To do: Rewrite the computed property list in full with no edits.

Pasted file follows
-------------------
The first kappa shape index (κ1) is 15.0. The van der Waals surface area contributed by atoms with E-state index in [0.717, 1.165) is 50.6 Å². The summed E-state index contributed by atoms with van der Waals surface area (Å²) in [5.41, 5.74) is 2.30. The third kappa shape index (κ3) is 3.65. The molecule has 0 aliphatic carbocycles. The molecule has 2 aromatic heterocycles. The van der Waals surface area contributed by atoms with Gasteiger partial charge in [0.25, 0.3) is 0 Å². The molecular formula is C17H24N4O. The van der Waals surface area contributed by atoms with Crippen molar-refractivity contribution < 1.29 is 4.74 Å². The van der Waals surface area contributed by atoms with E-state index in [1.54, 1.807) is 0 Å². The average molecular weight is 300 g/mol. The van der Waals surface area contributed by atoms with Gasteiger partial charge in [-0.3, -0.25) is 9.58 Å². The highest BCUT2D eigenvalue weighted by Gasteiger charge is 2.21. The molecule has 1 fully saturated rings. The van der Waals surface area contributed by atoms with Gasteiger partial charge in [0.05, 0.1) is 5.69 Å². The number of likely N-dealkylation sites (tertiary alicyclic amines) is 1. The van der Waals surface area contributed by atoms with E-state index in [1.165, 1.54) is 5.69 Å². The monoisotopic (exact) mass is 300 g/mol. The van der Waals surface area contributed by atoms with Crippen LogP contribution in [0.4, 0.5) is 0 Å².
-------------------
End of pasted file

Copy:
The first kappa shape index (κ1) is 15.0. The van der Waals surface area contributed by atoms with E-state index in [0.717, 1.165) is 50.6 Å². The summed E-state index contributed by atoms with van der Waals surface area (Å²) in [5.41, 5.74) is 2.30. The third kappa shape index (κ3) is 3.65. The molecule has 0 aliphatic carbocycles. The molecule has 2 aromatic heterocycles. The van der Waals surface area contributed by atoms with Gasteiger partial charge in [0.25, 0.3) is 0 Å². The molecular formula is C17H24N4O. The van der Waals surface area contributed by atoms with Crippen molar-refractivity contribution < 1.29 is 4.74 Å². The van der Waals surface area contributed by atoms with E-state index in [1.54, 1.807) is 0 Å². The average molecular weight is 300 g/mol. The van der Waals surface area contributed by atoms with Gasteiger partial charge in [-0.3, -0.25) is 9.58 Å². The highest BCUT2D eigenvalue weighted by Gasteiger charge is 2.21. The molecule has 1 fully saturated rings. The van der Waals surface area contributed by atoms with Gasteiger partial charge in [0.05, 0.1) is 5.69 Å². The number of likely N-dealkylation sites (tertiary alicyclic amines) is 1. The van der Waals surface area contributed by atoms with E-state index in [1.165, 1.54) is 5.69 Å². The monoisotopic (exact) mass is 300 g/mol. The van der Waals surface area contributed by atoms with Crippen LogP contribution in [0.4, 0.5) is 0 Å².